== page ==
Note: As you look at the example below, it is useful to remember that the Amazon and DockerHub refer to each hierarchy of docker images as a "repository".

# Create the ECR 'repository' for the image 
aws ecr create-repository \
    --repository-name myFavoriteTag \
    --image-scanning-configuration scanOnPush=true \
    --region myFavoriteRegion
docker tag myFavoriteTag:latest aws_account_id.dkr.ecr.aws_region.amazonaws.com/myFavoriteTag:latest
docker push aws_account_id.dkr.ecr.aws_region.amazonaws.com/myFavoriteTag:latest

So, a quick way to clean the ugliness up is

docker pull ${ECR_BASE}/myFavoriteTag
docker tag  ${ECR_BASE}/myFavoriteTag myFavoriteTag
docker rmi  ${ECR_BASE}/myFavoriteTag
docker run myFavoriteTag

Of course, to check it back into ECR, you have to put the ugliness back on

docker tag ${ECR_BASE}/myFavoriteTag:latest


Change Image name (or repository name) using IMAGE ID:



How to rename image?

to copy an image or rename the existing image, you need only to create a new tag or repository from the existing one. You can do that with the docker tag command.

syntax/command:  docker tag SOURCE_IMAGE[:TAG] TARGET_IMAGE[:TAG]

#=> docker images
REPOSITORY                    TAG                   IMAGE ID       CREATED        SIZE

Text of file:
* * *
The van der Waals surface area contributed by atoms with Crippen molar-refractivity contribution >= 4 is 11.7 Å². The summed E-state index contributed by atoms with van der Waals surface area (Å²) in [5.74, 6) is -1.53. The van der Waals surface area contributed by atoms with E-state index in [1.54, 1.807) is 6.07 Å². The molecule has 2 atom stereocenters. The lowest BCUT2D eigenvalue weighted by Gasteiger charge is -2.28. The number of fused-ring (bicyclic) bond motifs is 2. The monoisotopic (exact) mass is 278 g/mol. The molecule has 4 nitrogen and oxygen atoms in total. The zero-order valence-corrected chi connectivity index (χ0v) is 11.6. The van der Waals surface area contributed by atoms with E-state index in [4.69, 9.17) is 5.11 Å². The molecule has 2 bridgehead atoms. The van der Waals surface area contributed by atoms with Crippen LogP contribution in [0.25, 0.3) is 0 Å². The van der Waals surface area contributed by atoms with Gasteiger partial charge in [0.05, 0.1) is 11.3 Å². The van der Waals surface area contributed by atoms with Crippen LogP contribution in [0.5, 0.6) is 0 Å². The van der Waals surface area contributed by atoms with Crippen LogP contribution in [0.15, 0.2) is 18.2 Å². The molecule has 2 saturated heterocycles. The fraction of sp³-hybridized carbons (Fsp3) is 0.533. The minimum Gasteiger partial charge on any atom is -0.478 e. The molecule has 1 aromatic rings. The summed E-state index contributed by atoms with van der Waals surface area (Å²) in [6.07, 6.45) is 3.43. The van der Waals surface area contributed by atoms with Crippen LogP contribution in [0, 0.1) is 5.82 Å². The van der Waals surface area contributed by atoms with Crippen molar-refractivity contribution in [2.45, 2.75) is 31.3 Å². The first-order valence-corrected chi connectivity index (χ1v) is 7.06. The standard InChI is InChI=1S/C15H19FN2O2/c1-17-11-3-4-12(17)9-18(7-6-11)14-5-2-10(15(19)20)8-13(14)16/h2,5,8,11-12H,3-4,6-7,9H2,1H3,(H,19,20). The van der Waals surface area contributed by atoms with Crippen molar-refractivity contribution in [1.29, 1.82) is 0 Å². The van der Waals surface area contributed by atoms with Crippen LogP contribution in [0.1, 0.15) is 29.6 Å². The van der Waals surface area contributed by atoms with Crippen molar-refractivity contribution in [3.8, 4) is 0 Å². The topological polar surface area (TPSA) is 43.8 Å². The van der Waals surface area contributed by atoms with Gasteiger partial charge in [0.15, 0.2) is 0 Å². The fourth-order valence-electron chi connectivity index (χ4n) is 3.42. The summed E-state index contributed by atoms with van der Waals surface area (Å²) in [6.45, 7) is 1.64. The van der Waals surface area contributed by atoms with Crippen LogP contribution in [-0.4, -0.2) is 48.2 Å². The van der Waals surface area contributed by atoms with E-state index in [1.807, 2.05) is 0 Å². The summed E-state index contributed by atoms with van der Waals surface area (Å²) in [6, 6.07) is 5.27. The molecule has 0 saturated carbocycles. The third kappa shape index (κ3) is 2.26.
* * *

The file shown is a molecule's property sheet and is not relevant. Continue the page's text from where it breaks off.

ubuntu-git                    latest                c0aaaba33a60   18 hours ago   208MB

docker tag ubuntu-git:latest ubuntu-git:latest-new-tag

#=> docker images
REPOSITORY                    TAG                   IMAGE ID       CREATED        SIZE
ubuntu-git                    latest                c0aaaba33a60   18 hours ago   208MB
ubuntu-git                    latest-new-tag        c0aaaba33a60   18 hours ago   208MB 

As of 2022, none of the top answers really explicitly spell out how someone could easily "rename" every tag for a given repository in order to migrate one repository's tags to another repository. Bensuperpc's answer lead me to this oneliner which helped me move my GitLab registry to Quay.

First, if needed, you can pull every image all at once with:

docker pull oldregistry.example.com/my-image --all-tags

The oneliner:

docker image list oldregistry.example.com/my-image --format "{{.Tag}}" | xargs -r -P$(nproc) -I {} docker image tag oldregistry.example.com/my-image:{} newregistry.example.com/my-image:{}


docker push newregistry.example.com/my-image --all-tags

Don't forget to use docker login before the pull/push commands, if necessary.

docker image tag #imageId myname/server:latest

This works for me


The accepted answer is great for single renames, but here is a way to rename multiple images that have the same repository all at once (and remove the old images).